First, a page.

By Jake Davies
- Andy Murray  defeats Grigor Dimitrov  6-1 6-2 6-2
- Murray now plays No.6 seed Kei Nishikori in a Davis Cup rematch on Wednesday
NEW YORK, USA – Andy Murray kept his foot on the gas as he powered past Grigor Dimitrov to set up a quarter-final clash with Kei Nishikori.
Andy Murray  defeats Grigor Dimitrov  6-1 6-2 6-2
The No.2 seed Murray gave Dimitrov one of his most one sided defeats, as he thrashed the No.22 seed with the loss of just five games. It was a performance worthy of taking anyone’s breath away, with Murray seemingly in control of proceedings for the majority of the fourth round match.
The stage was set for a potentially great match. Dimitrov had won their last meeting in Miami, which was one of Murray’s lowest points of the 2016 calendar, but Dimitrov also had very meaningful wins and performances at Wimbledon and Australia. After facing two break points at the beginning of the match, Murray seemed to stamp out any resistance fairly quickly. The Briton served two tasty unreturnable serves and commanded the first set from that point forward.
Murray kept asking Dimitrov some serious questions as he targeted the one-handed backhand of the Bulgarian with relentless persistence and precision. Another massive issue that the No.22 seed was having was the inability to break through the tireless defence of Murray.
The two-time Olympic gold winner, who was trying to show massive improvements of his third round match against Paolo Lorenzi, put to bed any serious doubts about his credentials for a second US Open title. The match illustrated Dimitrov’s flashy, attractive strikes of the tennis ball, but it also magnified his deficiencies on a tennis court. When an elite, defensive player of Murray’s stature imposes his defensive game on Dimitrov, he cannot produce consistent, attacking tennis when it matters most.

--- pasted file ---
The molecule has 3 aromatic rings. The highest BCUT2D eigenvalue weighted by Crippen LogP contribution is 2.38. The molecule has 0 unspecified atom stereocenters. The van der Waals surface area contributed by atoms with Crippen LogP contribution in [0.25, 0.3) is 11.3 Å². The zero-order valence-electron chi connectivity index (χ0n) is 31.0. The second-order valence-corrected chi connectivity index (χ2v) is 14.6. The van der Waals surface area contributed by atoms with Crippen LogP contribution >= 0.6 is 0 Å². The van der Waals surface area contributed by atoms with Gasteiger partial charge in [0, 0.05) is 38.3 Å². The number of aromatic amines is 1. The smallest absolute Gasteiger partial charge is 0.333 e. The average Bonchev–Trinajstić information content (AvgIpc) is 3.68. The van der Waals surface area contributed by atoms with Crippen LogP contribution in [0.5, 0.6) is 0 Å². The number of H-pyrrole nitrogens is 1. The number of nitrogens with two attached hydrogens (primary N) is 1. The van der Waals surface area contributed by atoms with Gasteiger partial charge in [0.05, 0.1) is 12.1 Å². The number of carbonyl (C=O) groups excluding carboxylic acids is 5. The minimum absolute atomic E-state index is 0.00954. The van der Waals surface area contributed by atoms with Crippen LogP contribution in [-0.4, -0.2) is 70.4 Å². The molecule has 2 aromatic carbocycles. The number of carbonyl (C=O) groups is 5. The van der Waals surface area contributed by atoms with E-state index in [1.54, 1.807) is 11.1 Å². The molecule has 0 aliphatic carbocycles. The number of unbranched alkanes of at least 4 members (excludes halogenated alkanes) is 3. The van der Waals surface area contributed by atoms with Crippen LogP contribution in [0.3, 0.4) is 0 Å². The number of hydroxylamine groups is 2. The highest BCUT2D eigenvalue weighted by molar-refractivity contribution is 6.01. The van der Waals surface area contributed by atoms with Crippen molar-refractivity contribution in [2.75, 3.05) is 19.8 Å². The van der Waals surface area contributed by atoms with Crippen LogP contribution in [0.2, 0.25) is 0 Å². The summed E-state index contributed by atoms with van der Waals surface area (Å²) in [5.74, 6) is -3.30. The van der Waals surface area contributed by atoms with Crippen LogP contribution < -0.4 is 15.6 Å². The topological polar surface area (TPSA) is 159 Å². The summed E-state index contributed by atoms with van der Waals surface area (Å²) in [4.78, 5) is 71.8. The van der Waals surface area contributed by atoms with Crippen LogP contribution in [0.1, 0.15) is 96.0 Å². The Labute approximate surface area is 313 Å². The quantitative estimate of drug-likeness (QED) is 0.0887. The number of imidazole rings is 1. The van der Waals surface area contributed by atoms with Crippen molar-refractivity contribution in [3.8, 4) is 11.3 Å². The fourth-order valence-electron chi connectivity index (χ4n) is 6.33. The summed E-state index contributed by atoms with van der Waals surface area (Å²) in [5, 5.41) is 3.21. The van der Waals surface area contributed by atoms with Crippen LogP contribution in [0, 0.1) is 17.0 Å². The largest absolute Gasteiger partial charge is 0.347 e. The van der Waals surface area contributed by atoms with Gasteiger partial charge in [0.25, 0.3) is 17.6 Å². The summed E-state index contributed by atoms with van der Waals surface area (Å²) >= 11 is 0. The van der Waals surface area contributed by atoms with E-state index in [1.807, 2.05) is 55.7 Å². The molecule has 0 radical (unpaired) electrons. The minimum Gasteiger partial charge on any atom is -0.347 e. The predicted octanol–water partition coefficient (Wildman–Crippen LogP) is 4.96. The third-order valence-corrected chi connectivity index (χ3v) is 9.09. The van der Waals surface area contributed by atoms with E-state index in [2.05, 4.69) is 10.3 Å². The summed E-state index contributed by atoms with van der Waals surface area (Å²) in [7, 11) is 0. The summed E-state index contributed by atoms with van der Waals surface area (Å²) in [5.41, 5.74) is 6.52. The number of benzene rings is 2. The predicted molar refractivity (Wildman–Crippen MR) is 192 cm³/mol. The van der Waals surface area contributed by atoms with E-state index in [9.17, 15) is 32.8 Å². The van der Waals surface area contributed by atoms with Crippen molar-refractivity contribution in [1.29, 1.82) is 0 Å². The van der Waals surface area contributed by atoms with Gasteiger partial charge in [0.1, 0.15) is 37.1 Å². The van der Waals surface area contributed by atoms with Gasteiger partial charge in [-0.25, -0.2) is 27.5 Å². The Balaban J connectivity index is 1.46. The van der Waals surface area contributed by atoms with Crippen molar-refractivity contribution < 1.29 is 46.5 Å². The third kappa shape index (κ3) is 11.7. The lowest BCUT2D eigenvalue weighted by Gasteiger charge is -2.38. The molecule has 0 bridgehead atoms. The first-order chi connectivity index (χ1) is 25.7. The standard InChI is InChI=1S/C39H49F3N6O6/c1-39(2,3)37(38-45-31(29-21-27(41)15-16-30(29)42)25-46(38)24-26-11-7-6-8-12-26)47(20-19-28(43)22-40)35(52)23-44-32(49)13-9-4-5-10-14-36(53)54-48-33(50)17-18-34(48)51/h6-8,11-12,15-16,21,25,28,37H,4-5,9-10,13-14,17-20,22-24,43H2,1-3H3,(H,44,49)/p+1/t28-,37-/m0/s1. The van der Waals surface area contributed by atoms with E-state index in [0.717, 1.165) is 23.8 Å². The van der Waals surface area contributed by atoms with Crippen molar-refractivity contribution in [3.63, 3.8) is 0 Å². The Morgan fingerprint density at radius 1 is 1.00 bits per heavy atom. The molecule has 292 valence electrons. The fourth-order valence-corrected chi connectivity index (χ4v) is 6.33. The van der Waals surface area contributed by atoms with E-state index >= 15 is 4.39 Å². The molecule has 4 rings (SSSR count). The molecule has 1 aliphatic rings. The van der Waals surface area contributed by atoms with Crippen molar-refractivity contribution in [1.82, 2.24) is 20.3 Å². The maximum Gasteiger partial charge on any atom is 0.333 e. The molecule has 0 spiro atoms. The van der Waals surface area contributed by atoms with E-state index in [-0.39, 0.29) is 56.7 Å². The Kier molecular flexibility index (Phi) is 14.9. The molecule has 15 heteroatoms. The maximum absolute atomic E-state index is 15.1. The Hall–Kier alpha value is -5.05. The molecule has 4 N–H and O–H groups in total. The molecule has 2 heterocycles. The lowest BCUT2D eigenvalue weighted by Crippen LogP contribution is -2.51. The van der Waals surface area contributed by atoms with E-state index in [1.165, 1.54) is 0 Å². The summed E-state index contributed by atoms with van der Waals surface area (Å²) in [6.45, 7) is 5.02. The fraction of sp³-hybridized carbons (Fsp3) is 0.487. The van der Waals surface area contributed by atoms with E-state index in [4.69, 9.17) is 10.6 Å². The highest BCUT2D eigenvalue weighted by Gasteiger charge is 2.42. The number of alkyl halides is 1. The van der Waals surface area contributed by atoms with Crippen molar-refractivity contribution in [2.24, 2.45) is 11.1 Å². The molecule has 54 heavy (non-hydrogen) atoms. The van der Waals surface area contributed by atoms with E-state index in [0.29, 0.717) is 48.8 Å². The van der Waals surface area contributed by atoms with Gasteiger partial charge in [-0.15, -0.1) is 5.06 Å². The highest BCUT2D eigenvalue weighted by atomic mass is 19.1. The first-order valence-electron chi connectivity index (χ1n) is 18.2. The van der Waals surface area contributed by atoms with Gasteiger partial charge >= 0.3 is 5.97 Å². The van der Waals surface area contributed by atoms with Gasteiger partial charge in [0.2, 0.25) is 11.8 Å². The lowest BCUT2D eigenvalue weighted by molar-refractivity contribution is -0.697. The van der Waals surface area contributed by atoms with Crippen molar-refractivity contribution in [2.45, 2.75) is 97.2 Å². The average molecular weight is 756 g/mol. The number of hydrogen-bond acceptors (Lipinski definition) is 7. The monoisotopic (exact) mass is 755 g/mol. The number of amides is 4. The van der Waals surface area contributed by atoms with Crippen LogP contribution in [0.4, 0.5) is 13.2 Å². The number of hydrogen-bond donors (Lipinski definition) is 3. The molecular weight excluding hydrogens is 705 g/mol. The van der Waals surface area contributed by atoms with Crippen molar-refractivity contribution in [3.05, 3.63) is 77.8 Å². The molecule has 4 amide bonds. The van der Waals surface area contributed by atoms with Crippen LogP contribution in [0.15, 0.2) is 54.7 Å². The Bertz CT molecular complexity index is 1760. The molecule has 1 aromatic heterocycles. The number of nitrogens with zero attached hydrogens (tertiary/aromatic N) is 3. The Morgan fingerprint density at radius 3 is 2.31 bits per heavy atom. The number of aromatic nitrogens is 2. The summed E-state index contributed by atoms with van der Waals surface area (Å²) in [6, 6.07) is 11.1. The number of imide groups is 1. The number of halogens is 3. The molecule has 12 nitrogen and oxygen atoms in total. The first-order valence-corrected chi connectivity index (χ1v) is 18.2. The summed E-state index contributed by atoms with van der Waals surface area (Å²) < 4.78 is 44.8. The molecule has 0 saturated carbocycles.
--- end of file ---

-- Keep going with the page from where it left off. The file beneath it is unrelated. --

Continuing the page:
Murray’s former coach, Dani Vallverdu, now working with Dimitrov, watched on as Murray tore his player apart on the biggest stage in world tennis. Murray rolled eight games in succession to take a 6-1 3-0 lead, but even when Dimitrov notched a game on the scoreboard he could not build on that momentum.
The backhand down the line worked tremendously for Murray in important stages of the match. A wounded Dimitrov recognised he needed to protect the backhand side and continuously left the gaping court for Murray to play into.
As Murray prepared to serve out the match it began to rain. That was the only delay in the pace that Murray was playing at as he bested Dimitrov in impressive fashion.
The 2012 US Open champion now has made the quarter-final or better in 22 of his last 23 majors – the only exception was last year’s US Open where he fell to Kevin Anderson in the fourth round. Many remember Murray for his standout triumphs, but what should not go unnoticed is his top tier consistency for the best part of six years at majors now.
Murray will now focus on his quarter-final nemesis Kei Nishikori. He owns a 7-1 lead in previous battles with Japan’s finest. It provides pleasant reading from Murray, but he will be wary of just how close Nishikori can push him in a Best of Five match – like he showed at Davis Cup earlier this year.
The Briton, who served a 141mph serve during tonight’s win, has steadied the ship and still looks ready to make his fourth Grand Slam final of the 2016 season.
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